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How AA’s Twelve Steps Can Help You

A well-known saying asserts that in foxholes there are no atheists.

When we're in a position of pain, danger or need, something within us awakens and reignites a deep connection to our Source. And somehow, with this connection, we find strength we never knew we had and the ability to move forward.

A paradigm for this is the Twelve Step Program from Alcoholics Anonymous. This program is one of the most successful self-help models in existence, so successful, in fact, that it has been modified and adapted by other groups including Narcotics Anonymous, Al Anon for families of alcoholics, CODA for co-dependency, Self-Esteem Anonymous and more.

At the core of the program is the belief in a Higher Being who has the ability to help us overcome our "unmanageable lives."

In the words of the Steps:

Step 1: I admit that my life has become unmanageable and I have become powerless.

Step 2: I acknowledge the belief that a Power greater than I can restore sanity to my life.

Step 3: I turn my life over to this greater Power, however I want to define Him, and ask for His help.

In a nutshell, these three steps are saying: "I can't. G‑d, You can. Please help!"

What is it about the Twelve Steps that makes this program so versatile and successful?

And, why does the acknowledgement of a Higher Being--rather than, for example, looking inward and just encouraging one's own efforts--bring healing and solace when we feel overcome with addictions, suffering, stress or despair?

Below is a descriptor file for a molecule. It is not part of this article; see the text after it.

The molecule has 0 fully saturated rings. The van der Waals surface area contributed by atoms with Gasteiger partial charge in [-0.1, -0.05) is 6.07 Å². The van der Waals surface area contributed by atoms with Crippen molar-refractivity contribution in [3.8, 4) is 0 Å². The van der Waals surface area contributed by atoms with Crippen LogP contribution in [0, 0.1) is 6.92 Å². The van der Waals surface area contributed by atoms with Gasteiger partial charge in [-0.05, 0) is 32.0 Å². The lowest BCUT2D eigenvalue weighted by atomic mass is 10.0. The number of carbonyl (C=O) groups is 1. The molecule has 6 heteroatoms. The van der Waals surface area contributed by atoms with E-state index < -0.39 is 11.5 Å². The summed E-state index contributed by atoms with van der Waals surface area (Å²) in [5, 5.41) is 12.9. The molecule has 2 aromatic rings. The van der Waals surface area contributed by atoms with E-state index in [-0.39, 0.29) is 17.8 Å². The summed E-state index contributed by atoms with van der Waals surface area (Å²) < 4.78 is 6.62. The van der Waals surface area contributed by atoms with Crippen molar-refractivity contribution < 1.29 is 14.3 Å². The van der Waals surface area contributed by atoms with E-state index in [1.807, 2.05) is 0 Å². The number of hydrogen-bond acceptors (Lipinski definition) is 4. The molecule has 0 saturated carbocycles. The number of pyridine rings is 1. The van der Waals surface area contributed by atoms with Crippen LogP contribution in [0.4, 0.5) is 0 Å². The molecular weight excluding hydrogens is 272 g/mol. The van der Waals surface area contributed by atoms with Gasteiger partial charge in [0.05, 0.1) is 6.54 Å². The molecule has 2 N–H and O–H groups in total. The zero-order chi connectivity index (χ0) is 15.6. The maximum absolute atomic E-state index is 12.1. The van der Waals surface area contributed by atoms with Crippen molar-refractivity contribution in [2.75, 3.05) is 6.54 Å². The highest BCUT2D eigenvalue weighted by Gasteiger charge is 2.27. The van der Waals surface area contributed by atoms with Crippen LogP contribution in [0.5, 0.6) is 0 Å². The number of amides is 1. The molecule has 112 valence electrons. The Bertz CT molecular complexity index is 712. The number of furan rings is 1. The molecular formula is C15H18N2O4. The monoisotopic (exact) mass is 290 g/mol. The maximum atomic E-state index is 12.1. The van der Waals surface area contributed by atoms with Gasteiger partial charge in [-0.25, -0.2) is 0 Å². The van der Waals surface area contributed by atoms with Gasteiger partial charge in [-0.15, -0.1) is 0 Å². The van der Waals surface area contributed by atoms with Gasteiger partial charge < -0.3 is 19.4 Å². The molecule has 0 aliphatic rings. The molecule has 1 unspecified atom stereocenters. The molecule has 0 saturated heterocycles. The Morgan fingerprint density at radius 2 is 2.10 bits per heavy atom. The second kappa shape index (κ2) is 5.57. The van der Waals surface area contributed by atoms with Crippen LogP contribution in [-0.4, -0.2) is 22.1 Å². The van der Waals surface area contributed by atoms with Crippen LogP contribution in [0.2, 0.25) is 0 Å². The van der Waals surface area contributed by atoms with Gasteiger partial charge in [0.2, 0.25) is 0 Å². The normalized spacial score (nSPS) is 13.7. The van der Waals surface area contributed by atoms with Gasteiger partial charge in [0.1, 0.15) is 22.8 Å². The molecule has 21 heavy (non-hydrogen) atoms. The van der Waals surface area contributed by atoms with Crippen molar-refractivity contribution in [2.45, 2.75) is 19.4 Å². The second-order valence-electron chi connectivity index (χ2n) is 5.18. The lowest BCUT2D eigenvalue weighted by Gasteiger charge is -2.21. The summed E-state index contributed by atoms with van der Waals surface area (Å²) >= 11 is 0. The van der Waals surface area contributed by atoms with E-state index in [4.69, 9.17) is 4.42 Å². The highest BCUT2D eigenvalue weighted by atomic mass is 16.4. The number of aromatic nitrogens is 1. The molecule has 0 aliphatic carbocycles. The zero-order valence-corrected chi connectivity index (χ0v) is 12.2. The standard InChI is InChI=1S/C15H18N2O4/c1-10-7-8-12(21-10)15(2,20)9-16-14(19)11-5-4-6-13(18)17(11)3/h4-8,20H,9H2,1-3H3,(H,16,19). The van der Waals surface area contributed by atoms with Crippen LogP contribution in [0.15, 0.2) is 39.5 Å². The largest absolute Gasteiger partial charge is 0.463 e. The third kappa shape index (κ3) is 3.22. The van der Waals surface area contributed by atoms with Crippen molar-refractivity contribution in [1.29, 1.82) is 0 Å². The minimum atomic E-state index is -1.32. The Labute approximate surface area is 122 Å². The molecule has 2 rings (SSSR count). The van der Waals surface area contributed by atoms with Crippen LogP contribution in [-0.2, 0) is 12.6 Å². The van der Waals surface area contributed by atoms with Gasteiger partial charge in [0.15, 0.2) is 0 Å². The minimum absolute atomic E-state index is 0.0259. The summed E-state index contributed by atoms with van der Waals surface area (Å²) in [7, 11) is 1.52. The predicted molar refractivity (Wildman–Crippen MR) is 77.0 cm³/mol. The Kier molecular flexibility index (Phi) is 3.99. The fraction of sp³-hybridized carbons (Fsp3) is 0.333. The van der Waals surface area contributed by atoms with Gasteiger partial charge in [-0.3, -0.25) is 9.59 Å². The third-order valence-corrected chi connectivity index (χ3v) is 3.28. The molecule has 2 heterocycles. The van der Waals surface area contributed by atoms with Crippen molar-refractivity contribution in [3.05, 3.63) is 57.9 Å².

I think the emphasis on a Higher Being is a necessary balm for any broken heart in these three fundamental ways:

1) Recognizing Our Limitations

We live in a world of unprecedented human achievement. We've conquered so many frontiers and overcome limitations on so many levels including technology, medicine, and communication. We've become accustomed to controlling our realities.

Yet, ironically, we also take comfort in becoming aware of our own smallness. Despite our human achievements, despite the cosmic significance of our technological advances, despite the intricate complexities of the machines that we create, or the crushing power of the weapons we manufacture, when all is said and done, when we consider the vastness of our universe, we don't ultimately want to be in charge. We find it strangely comforting to believe in a Power that is much greater than ourselves who takes ultimate responsibility for our world.

We aren't accustomed to accepting limits, yet when we encounter circumstances over which we have no control, we are forced to face our limitations. Recognizing a Higher Power means acknowledging that we need the help of Someone outside of ourselves to overcome our struggle, whether in the arena of health, self-limiting beliefs, addictions or negative self-talk.

And that recognition is the comforting first step to our recovery.

2) We're Not Alone

Wherever we may find ourselves on this planet (and beyond), at all times of day or night, today's technology allows us to instant message, email, voice mail, and video conference with one another. And yet, more and more of us feel disconnected and intensely lonely. We're "in touch" and always just a click away from a whole cyber-community, but we don't feel "connected" on a more meaningful level.

This aloneness becomes all the more acute when we are fighting a formidable battle over an acutely painful situation.

Recognition of a Higher Being means that we are never inherently alone.